The name Ambre Gris sets up certain expectations, based on the many iterations of ambre in perfumery (note, accord, family), but quickly dispelled by a few sniffs. First, this is not a big, rich, unmitigated amber à la Ambre precieux, Ambre 114, Ambre narguilé, etc. Likewise, I’ve sampled diluted ambergris and whole chunks of the stuff, as well as the substitute ambroxin, and do not detect these in the blend.
Ambre Gris is a congenially spicy member of the oriental family with no big flowers, and which by definition (oriental=parfum ambré), should have an amber accord at the base. It does without some of the features (a little vanilla or tonka, a lush benzoin, for example) present in many classic, heavy-hitting orientals.
The name is fitting, then, in a literal way: any amber association in this blend is gray, as in subdued, or diluted, or hazy. An amber mirage.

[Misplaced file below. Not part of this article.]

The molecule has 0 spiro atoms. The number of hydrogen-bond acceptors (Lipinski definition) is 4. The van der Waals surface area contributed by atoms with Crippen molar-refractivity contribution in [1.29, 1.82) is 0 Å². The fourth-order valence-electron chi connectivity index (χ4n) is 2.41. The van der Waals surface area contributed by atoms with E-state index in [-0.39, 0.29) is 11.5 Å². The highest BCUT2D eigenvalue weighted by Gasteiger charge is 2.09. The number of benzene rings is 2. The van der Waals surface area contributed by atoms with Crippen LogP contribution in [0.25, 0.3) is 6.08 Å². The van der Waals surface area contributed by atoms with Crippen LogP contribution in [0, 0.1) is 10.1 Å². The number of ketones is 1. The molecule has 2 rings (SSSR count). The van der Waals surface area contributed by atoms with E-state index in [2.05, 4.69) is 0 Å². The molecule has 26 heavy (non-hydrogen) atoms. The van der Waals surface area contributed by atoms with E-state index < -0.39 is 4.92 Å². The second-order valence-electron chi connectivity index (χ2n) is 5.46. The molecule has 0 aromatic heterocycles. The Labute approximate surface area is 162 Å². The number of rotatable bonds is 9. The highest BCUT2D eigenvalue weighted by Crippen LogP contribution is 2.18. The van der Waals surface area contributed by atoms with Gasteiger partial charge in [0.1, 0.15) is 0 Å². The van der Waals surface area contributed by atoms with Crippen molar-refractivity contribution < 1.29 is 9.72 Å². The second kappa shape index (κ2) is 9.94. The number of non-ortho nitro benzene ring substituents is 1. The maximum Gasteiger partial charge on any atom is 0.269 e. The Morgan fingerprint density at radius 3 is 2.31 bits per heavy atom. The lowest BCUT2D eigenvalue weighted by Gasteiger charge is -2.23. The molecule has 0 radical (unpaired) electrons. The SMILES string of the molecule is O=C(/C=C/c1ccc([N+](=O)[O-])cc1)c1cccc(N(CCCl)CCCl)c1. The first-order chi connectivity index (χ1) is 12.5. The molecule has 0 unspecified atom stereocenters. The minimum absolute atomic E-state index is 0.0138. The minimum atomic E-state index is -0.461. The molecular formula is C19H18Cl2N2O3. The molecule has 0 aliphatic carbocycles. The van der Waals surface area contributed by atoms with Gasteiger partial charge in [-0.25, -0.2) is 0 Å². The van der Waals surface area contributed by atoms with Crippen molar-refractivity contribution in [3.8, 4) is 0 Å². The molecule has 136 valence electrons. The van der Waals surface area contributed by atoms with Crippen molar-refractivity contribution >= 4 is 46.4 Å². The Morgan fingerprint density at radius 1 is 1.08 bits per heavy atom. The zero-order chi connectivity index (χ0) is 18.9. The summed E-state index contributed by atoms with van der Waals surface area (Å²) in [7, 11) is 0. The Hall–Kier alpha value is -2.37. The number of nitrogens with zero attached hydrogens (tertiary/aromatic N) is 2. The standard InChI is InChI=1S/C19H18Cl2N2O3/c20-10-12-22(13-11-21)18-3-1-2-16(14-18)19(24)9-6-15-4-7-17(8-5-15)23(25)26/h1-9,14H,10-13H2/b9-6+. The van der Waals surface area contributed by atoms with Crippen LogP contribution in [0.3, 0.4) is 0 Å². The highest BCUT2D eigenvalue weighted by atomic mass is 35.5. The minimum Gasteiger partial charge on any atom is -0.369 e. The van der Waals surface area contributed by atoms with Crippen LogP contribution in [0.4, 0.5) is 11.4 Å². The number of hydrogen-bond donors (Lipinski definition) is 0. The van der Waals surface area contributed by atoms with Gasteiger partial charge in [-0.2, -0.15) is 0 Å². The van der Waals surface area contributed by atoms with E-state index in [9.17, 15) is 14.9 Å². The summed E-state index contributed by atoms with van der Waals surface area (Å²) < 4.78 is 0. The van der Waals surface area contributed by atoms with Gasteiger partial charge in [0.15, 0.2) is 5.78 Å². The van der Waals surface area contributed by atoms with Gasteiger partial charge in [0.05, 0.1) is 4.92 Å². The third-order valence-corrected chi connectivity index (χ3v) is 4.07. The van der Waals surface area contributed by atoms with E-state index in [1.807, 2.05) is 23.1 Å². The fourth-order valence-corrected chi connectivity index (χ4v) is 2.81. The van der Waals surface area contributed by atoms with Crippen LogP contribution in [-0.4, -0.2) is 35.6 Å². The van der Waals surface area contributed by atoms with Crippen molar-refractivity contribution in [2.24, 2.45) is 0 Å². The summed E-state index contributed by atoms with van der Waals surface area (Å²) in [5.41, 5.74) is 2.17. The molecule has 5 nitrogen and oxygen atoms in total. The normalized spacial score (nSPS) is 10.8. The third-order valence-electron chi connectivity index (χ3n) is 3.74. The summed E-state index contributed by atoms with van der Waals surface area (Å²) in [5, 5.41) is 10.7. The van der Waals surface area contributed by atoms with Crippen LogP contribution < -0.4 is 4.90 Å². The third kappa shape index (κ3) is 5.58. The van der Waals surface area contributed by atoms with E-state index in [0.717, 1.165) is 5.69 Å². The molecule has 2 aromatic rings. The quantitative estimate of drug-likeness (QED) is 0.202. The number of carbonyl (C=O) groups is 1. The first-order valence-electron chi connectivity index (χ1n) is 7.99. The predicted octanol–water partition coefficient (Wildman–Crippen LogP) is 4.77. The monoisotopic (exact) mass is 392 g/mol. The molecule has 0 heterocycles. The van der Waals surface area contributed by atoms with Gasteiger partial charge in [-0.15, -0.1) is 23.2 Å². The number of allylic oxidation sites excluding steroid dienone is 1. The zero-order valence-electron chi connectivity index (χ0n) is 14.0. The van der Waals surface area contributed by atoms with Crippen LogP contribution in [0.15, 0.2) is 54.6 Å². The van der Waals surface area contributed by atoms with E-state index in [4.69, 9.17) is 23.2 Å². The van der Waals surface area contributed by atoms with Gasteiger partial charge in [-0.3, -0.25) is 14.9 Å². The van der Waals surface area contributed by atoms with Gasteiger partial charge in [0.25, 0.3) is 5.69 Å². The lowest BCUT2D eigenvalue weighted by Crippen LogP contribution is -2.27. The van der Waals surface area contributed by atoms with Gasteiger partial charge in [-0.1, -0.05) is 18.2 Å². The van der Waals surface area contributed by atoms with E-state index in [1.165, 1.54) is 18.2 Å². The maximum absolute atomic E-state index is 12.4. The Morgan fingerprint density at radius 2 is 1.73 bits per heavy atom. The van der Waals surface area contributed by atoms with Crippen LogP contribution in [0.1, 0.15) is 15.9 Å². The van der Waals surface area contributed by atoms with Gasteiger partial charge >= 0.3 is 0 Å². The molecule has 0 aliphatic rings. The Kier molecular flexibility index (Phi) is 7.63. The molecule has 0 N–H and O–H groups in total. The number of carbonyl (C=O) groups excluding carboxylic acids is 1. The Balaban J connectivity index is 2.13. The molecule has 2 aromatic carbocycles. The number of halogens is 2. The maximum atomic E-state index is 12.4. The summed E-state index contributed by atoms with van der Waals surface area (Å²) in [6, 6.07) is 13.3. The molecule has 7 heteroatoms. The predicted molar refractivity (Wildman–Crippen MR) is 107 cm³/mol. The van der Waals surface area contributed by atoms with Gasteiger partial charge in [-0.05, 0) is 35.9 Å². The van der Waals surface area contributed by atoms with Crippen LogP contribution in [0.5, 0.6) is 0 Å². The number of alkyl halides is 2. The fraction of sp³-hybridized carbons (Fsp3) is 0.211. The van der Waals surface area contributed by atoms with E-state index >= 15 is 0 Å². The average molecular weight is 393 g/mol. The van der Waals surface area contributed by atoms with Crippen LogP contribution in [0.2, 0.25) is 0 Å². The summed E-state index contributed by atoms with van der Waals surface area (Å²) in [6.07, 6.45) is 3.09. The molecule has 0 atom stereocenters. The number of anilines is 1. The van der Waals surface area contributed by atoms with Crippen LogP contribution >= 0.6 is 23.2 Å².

Above all, I get a distinct, slightly sweet but not candied cinnamon pepper blend over a little bit of benzoin and a lot of sandalwood. The subtle floral/vegetal accord may be immortelle, a note I would not recognize. More often than not, floral notes that are pleasant but nondescript to me, turn out to be farnesol. If I close my eyes, click my heels, and make a wish, I think I detect a little myrrh. It blossoms later in the drydown, but only very close to the skin.
A pleasant blend with unisex appeal, this is well worth a try, and even a buy. Above all it has a recognizable signature–though not the one I’d expected.
Sometimes I like Ambre Gris very much. Other times (today) I find it not subtle enough, and too synthetic. I am unwavering in in my appreciation for the bottle, disco ball cap and all.